I have a tendency in my midwifery presence to take in a room. (I am certain most midwives do the same.) I push pause and assimilate to the woman’s world. Viscerally, I take in many aspects, and one of those aspects is the complexity of the supporting dance. I stand back in delight as I am invited into their intimacy. What an honor to catch glimpses of what their relationship before and during the pregnancy must have looked like. I am taken to their familiar setting and the evolution from pregnancy to birth. Again, he kneels at her feet with one hand on a shaking knee as she works to bring their baby down. I watch him hold her hair back as waves of nausea overtake her. It is his hand on her as the surge turns her tummy into a hardened bulge. It is his voice speaking their child’s name into her ear. It is he who fulfills her needs and empowers her. And OH BOY, the emotions!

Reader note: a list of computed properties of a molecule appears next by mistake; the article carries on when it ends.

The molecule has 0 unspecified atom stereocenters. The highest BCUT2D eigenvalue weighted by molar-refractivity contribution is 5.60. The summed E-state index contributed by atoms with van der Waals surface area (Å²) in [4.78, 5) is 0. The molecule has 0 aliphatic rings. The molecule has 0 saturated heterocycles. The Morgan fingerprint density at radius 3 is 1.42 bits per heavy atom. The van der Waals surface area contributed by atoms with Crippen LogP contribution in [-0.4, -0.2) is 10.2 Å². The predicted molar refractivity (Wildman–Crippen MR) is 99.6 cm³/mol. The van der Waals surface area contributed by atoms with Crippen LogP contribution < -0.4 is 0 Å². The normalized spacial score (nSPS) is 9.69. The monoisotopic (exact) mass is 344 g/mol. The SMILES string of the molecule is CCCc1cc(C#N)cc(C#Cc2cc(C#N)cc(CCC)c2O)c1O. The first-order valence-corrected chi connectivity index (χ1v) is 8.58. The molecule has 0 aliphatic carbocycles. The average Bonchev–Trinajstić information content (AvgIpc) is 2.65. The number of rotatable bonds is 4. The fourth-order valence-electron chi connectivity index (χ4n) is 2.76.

“Tell me if I am in the way?”

A couple and their midwife work hard through the pregnancy to strip away what a more technical and modern world has conveniently tried to ingrain. More times than not, I witness that erroneous whispering in a dad’s unconscious. It is an echo that plays out in a father’s actions. He is there at her side, pouring affirmations over her. I lean in to listen with a Doppler, and he shifts with sorrow and deject to make room for me. I pull him back into her. Or, after hours of placing cool towels on her chest and gently wiping her brow, their creation begins to emerge, and I see in his face that he feels like he is an intruder. He inquires, “Tell me if I am in the way?” I remind him gently that he is exactly where he should be. I encourage him to get in and continue to be an active participant. Birth is not a spectator sport. When their child is twenty-five years old and they look back to their birthing day, I don’t want her to remember me—I want her to remember him and the day their family was born.

 

I feel this post would not be complete without a dad’s birth story. I hope you enjoy it as much as I do.